San Francisco police confirmed Friday that a fire truck responding to the Asiana Airlines Flight 214 crash hit one of the 16-year-old victims, but emphasized that coroner's officials had yet to determine her cause of death.

Gordon Shyy, public information officer for the San Francisco Police Department, said the girl was outside the jet and covered in fire retardant foam when the fire truck "went over her."

The department's major accident investigations team, which handles all fatal collisions, was called to the scene Saturday and is continuing its inquiry into the incident. That investigation will remain open until the San Mateo County coroner provides his report, Shyy said.

PHOTOS: Asiana Airlines crash

County Coroner Robert J. Foucrault this week identified the girl as Ye Mengyuan, one of two passengers killed in the crash that sent 182 others to area hospitals. He told The Times on Wednesday that the physical examination of Ye's body was complete but that an analysis was continuing as to the cause of death.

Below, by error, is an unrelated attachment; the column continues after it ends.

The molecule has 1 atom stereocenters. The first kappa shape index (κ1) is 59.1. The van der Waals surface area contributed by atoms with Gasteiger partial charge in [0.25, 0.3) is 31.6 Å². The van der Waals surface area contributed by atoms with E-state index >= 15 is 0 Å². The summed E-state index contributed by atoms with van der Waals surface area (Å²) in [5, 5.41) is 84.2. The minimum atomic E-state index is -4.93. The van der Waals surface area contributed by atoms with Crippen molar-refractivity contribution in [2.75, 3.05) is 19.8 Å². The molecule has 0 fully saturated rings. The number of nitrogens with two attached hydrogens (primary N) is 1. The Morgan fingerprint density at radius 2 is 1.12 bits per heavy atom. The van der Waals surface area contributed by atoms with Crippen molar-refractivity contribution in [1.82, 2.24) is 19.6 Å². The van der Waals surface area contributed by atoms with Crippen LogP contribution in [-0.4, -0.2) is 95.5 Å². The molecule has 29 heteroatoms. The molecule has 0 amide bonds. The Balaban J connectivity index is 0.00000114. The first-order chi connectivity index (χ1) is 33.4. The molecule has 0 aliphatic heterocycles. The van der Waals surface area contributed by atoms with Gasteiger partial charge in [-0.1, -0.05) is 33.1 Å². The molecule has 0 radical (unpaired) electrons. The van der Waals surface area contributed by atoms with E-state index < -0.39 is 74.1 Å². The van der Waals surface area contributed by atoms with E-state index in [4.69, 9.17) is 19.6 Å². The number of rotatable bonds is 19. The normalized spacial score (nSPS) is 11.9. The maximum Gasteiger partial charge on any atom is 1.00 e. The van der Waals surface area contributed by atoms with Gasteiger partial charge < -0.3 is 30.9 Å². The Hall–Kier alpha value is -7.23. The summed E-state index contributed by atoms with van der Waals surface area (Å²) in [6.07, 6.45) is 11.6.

“When you do an examination it involves many pieces,” Foucrault said. “When all those pieces are in place, we can release the findings.”

Ye and her close friend, Wang Linjia, were part of a group of Chinese high school students who were supposed to arrive Monday at West Valley Christian Church and School in the San Fernando Valley for a three-week summer camp. Their bodies were recovered after the Boeing 777 clipped a seawall and slammed into a runway at San Francisco International Airport.

Wang's body was found about a mile away, close to where the aircraft first hit the ground. She is believed to have been ejected from the rear -- along with three flight attendants who survived with serious injuries -- when the tail sheared off.

Ye's body was found close to the aircraft’s left wing. At some point during the harrowing rescue effort, first responders realized that an emergency vehicle had probably run over her.

San Francisco Fire Chief Joanne Hayes-White said fire officials immediately notified San Francisco police -- as well as the FBI and National Transportation Security Board, which is heading the investigation into the crash -- when it became apparent that Ye had been struck.

The drivers of all five trucks that raced to the scene have tested negative for drugs and alcohol. Such tests are conducted as part of a routine investigation protocol, Hayes-White said.

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kate.mather@latimes.com

leora.romney@latimes.com